The most impressive scene in terms of the animation is the 4-minute segment in episode 1 after the protagonist puts on the monster mask, where he sees a vision of world of the demons, pictured above. This segment is a beautiful standalone piece of animation, obviously done by one person, depicting a slyly humorous sequence of monsters eating one another. One monster devours another, only to be devoured by another bigger monster, only for that one to be devoured by an even bigger monster, etc, etc, ad infinitum - the demon version of what happens in the natural world.
The designs in this segment are beautiful and well drawn. The animation isn't impressive in an obvious way, but it's incredibly nuanced and well executed. The only equivalent I've seen is animation in the Ghibli films, so it's obvious this segment was done by one of the Ghibli animators - I'm guessing either Katsuya Kondo, Shinji Otsuka or Makiko Futaki.
Episode 1 features plenty of other very nice segments. Yoshinori Kanada obviously animated the delectable disco scene at the end of the first episode, with its riotous rainbow colors and wild dancing by nubile bacchantes in leotards and panties. The drawings in this scene look like they came straight out of Birth. There are some nice Kanada-school effects where the protagonists are attacked by the car monster, perhaps by Kanada associate Osamu Nabeshima. The scattered shots of the monsters in the mansion early on are each quite well done.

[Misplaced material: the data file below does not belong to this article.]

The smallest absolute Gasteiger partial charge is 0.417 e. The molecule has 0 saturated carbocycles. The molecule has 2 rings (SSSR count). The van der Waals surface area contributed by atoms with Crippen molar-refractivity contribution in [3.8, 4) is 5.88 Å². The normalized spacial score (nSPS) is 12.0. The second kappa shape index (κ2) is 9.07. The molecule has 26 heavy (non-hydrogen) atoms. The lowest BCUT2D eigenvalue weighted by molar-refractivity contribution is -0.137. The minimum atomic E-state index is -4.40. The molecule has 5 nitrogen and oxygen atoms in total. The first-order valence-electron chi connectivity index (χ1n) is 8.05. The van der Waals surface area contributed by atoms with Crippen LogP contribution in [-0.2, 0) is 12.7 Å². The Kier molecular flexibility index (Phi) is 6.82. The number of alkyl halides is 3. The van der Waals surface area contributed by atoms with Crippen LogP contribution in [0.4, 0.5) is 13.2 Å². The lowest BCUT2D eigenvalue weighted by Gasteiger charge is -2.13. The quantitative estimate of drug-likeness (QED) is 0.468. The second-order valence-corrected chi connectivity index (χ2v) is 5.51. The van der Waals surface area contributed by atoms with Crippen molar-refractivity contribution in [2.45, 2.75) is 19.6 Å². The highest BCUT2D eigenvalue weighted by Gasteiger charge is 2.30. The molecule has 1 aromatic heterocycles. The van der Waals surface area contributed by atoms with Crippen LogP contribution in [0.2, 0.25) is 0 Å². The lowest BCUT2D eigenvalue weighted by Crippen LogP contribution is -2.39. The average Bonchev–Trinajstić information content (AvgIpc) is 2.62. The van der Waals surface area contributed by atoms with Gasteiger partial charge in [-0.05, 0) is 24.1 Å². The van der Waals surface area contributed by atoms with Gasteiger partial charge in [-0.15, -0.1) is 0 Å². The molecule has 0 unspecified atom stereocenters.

Episode 2 is less impressive in terms of the animation, but is still quite solidly animated. The episode is capped by a tour-de-force 15-minute-long extended aerial combat sequence. It's consistently well drawn and creatively choreographed, although the only disappointment is that it is somewhat lacking in dynamism and is a little boring. What is impressive is how consistently well drawn the characters are from various angles as they grapple with one another mid-air. It's also nice how the sequence evolves naturally according to the surroundings, first in the city, flying around and bouncing off buildings, then zooming over a river past a bridge out to the forest on the outskirts of the city, then using the trees in the forest to attack the opponent either as projectiles or camouflage.